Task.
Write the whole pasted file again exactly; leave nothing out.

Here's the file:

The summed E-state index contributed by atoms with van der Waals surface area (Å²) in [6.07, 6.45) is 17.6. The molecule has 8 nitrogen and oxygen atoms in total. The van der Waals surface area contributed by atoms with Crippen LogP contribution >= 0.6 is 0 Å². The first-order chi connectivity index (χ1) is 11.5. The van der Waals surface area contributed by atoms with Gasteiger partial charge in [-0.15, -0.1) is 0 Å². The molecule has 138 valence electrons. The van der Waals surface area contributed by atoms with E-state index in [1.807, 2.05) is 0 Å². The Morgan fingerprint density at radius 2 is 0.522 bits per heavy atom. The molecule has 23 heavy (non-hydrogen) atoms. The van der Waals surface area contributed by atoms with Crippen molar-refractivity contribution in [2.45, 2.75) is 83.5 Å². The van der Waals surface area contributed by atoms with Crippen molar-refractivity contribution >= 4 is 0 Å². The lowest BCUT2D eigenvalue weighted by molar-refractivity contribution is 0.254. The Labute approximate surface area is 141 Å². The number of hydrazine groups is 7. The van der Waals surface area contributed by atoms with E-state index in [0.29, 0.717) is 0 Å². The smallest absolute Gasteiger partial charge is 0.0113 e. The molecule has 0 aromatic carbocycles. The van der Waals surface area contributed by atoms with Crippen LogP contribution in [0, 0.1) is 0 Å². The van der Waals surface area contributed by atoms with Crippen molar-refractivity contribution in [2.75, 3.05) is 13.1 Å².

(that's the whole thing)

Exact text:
The summed E-state index contributed by atoms with van der Waals surface area (Å²) in [6.07, 6.45) is 17.6. The molecule has 8 nitrogen and oxygen atoms in total. The van der Waals surface area contributed by atoms with Crippen LogP contribution >= 0.6 is 0 Å². The first-order chi connectivity index (χ1) is 11.5. The van der Waals surface area contributed by atoms with Gasteiger partial charge in [-0.15, -0.1) is 0 Å². The molecule has 138 valence electrons. The van der Waals surface area contributed by atoms with E-state index in [1.807, 2.05) is 0 Å². The Morgan fingerprint density at radius 2 is 0.522 bits per heavy atom. The molecule has 23 heavy (non-hydrogen) atoms. The van der Waals surface area contributed by atoms with Crippen molar-refractivity contribution in [2.45, 2.75) is 83.5 Å². The van der Waals surface area contributed by atoms with Crippen molar-refractivity contribution >= 4 is 0 Å². The lowest BCUT2D eigenvalue weighted by molar-refractivity contribution is 0.254. The Labute approximate surface area is 141 Å². The number of hydrazine groups is 7. The van der Waals surface area contributed by atoms with E-state index in [0.29, 0.717) is 0 Å². The smallest absolute Gasteiger partial charge is 0.0113 e. The molecule has 0 aromatic carbocycles. The van der Waals surface area contributed by atoms with Crippen LogP contribution in [0, 0.1) is 0 Å². The van der Waals surface area contributed by atoms with Crippen molar-refractivity contribution in [2.75, 3.05) is 13.1 Å².